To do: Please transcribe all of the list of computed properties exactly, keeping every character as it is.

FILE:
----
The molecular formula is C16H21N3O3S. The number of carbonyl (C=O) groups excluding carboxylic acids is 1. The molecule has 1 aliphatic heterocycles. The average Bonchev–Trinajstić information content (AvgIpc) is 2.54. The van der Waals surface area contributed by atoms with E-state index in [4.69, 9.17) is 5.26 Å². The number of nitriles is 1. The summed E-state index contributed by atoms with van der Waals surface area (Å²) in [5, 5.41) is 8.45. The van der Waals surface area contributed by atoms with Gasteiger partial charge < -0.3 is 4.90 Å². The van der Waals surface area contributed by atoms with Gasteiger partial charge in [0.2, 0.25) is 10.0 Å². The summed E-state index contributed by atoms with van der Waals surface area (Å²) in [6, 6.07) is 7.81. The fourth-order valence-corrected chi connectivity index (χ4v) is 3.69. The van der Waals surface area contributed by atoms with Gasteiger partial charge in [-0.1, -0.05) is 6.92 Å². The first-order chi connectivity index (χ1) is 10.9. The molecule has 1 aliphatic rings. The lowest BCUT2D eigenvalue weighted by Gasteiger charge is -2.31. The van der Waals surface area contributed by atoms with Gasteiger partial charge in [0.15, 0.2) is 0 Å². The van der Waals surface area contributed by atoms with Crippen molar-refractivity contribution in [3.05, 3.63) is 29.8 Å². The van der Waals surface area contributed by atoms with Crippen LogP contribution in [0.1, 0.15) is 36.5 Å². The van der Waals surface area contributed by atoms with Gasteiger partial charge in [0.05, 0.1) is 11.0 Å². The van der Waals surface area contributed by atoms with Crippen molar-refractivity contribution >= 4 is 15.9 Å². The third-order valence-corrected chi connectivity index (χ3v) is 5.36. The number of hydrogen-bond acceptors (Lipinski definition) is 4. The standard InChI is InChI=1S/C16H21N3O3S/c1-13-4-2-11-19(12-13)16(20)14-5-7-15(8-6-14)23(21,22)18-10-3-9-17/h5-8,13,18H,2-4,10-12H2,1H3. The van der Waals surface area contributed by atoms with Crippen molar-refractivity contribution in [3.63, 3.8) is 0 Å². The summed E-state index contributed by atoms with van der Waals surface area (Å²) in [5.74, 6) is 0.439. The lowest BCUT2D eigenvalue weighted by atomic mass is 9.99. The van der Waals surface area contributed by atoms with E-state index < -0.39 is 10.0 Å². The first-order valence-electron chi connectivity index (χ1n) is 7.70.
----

The molecular formula is C16H21N3O3S. The number of carbonyl (C=O) groups excluding carboxylic acids is 1. The molecule has 1 aliphatic heterocycles. The average Bonchev–Trinajstić information content (AvgIpc) is 2.54. The van der Waals surface area contributed by atoms with E-state index in [4.69, 9.17) is 5.26 Å². The number of nitriles is 1. The summed E-state index contributed by atoms with van der Waals surface area (Å²) in [5, 5.41) is 8.45. The van der Waals surface area contributed by atoms with Gasteiger partial charge < -0.3 is 4.90 Å². The van der Waals surface area contributed by atoms with Gasteiger partial charge in [0.2, 0.25) is 10.0 Å². The summed E-state index contributed by atoms with van der Waals surface area (Å²) in [6, 6.07) is 7.81. The fourth-order valence-corrected chi connectivity index (χ4v) is 3.69. The van der Waals surface area contributed by atoms with Gasteiger partial charge in [-0.1, -0.05) is 6.92 Å². The first-order chi connectivity index (χ1) is 10.9. The molecule has 1 aliphatic rings. The lowest BCUT2D eigenvalue weighted by Gasteiger charge is -2.31. The van der Waals surface area contributed by atoms with Gasteiger partial charge in [0.15, 0.2) is 0 Å². The van der Waals surface area contributed by atoms with Crippen molar-refractivity contribution in [3.05, 3.63) is 29.8 Å². The van der Waals surface area contributed by atoms with Crippen LogP contribution in [0.1, 0.15) is 36.5 Å². The van der Waals surface area contributed by atoms with Gasteiger partial charge in [0.05, 0.1) is 11.0 Å². The van der Waals surface area contributed by atoms with Crippen molar-refractivity contribution >= 4 is 15.9 Å². The third-order valence-corrected chi connectivity index (χ3v) is 5.36. The number of hydrogen-bond acceptors (Lipinski definition) is 4. The standard InChI is InChI=1S/C16H21N3O3S/c1-13-4-2-11-19(12-13)16(20)14-5-7-15(8-6-14)23(21,22)18-10-3-9-17/h5-8,13,18H,2-4,10-12H2,1H3. The van der Waals surface area contributed by atoms with Crippen molar-refractivity contribution in [3.63, 3.8) is 0 Å². The summed E-state index contributed by atoms with van der Waals surface area (Å²) in [5.74, 6) is 0.439. The lowest BCUT2D eigenvalue weighted by atomic mass is 9.99. The van der Waals surface area contributed by atoms with E-state index < -0.39 is 10.0 Å². The first-order valence-electron chi connectivity index (χ1n) is 7.70.